Four months after the Paris terror attacks, suspect Salah Abdeslam was captured Friday in Belgium
Juliette Kayyem: If alleged attacker talks, authorities get valuable information, and even if he doesn't, his co-conspirators may think he did, sowing mistrust
Editor’s Note: CNN national security analyst Juliette Kayyem is a professor at Harvard’s Kennedy School, a former assistant secretary of Homeland Security in the Obama administration and founder of Kayyem Solutions, a security consulting firm. She is the host of the “Security Mom” podcast and author of a forthcoming book, “Security Mom: An Unclassified Guide to Protecting Our Homeland and Your Home.” The opinions expressed in this commentary are hers.
Four months after the Paris terror attacks, suspect Salah Abdeslam was captured on Friday in Belgium. The search for the world’s most wanted man ended with no additional harm to citizens or first responders, thankfully. And it ended in minimal harm to Abdeslam himself, who is alive and relatively well.
A terrorist captured alive is a major plus for investigators and counterterrorism efforts – and for the families and victims who may now see some justice. The question now is: Will he talk? It would be a promising turn of events if he did, but the capture would still be a success if he doesn’t.
Since European interrogators are not under the same time constraints as in the United States, they will be able to spend considerable time with Abdeslam to get him to talk. Traditional interrogation techniques are often successful in getting detainees to feel the urge to disclose information.
It may not work. But here’s a plus most are not thinking of: His terrorist brethren likely will not know whether it does work. Even if Abdeslam never utters a word again, they will have no idea that is the case. They do not know if Abdeslam, who kept running and hiding rather than sacrificing his own life for a cause that he seemed more than willing to have others sacrifice theirs for, will be weak or strong in the face of his upcoming isolation and interrogation.
Given the nature of terrorist organizations and the compartmentalization of information, these other ISIS members may not know who and what else Abdeslam knows. In other words, those in both his inner and outer circles will simply have no sense of how much Abdeslam will try to save himself and sacrifice them.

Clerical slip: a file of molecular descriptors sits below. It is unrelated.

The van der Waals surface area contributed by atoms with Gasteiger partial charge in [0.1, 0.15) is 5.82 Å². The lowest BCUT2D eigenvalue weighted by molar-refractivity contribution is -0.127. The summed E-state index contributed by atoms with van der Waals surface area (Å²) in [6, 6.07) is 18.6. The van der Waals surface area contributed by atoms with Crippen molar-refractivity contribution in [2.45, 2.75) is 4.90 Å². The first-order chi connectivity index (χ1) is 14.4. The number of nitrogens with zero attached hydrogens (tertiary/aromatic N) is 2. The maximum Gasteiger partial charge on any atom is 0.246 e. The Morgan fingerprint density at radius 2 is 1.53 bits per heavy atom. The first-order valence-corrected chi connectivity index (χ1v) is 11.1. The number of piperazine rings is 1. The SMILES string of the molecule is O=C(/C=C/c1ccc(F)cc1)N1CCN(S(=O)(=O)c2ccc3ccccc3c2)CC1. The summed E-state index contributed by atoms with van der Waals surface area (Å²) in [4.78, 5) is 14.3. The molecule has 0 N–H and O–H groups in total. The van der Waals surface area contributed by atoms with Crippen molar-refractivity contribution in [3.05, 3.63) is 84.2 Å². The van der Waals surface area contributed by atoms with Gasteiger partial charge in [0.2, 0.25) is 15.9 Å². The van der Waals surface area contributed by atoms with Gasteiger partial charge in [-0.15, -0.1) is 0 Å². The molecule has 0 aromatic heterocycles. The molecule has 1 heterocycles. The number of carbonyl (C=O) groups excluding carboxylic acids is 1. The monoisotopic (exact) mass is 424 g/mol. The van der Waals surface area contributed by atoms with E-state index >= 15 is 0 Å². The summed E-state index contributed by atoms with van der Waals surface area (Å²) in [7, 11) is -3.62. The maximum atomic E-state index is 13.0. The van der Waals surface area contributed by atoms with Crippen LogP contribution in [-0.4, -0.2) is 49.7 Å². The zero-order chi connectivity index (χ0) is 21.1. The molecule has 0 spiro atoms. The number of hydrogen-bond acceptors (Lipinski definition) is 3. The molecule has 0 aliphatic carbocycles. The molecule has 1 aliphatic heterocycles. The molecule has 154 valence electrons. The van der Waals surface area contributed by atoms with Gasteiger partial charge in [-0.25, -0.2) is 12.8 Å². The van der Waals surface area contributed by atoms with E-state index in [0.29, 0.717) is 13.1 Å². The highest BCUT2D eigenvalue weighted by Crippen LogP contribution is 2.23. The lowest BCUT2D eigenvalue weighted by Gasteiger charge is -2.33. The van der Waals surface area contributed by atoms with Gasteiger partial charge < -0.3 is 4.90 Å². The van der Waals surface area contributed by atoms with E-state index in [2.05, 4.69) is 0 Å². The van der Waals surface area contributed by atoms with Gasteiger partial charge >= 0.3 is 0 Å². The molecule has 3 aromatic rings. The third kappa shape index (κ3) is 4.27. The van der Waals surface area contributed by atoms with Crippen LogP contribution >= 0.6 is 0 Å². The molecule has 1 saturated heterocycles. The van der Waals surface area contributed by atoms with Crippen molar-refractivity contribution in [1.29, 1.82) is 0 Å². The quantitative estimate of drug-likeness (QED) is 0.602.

And this fact alone gives European officials exceptional leverage. Any effective law enforcement agency will start to purposefully “leak” information to the media that Abdeslam is spilling his guts, making amends, chatting away and looking for a deal.
It may or may not be true; for all we know, Abdeslam might not be speaking at all. But his terrorist colleagues will have to wonder if Abdeslam, who never did use that suicide vest he was supposed to detonate during the Paris attacks or anytime after, is a weak person to depend on.
It is this growing sense of unease by ISIS members that will help counterterrorism officials. If you are one of the likely dozens of ISIS members who helped him along the way – helped hide him, feed him, protect him – or aided him in the Paris attacks, you have got to be thinking that this isn’t such a good turn of events. And so you run. Or you do something stupid. Or you turn on each other.
In the Cold War days, the technique of using intelligence to sow seeds of distrust and fear among an enemy group was called “black propaganda.” It hasn’t gone away. And the hope is that these terrorists, in response to Abdeslam’s capture, will worry so much that they will stray from their plans, move and transit in ways that they hadn’t once intended, and therefore make themselves vulnerable to detection and capture. As a result, more terrorists will be caught.
Some will talk and some will not, but each capture will provide more information, helping investigators put together a clearer picture of the web of networks.
Will Abdeslam talk? If he does, we will learn a lot about the ISIS organization in Europe. If he doesn’t, we still could.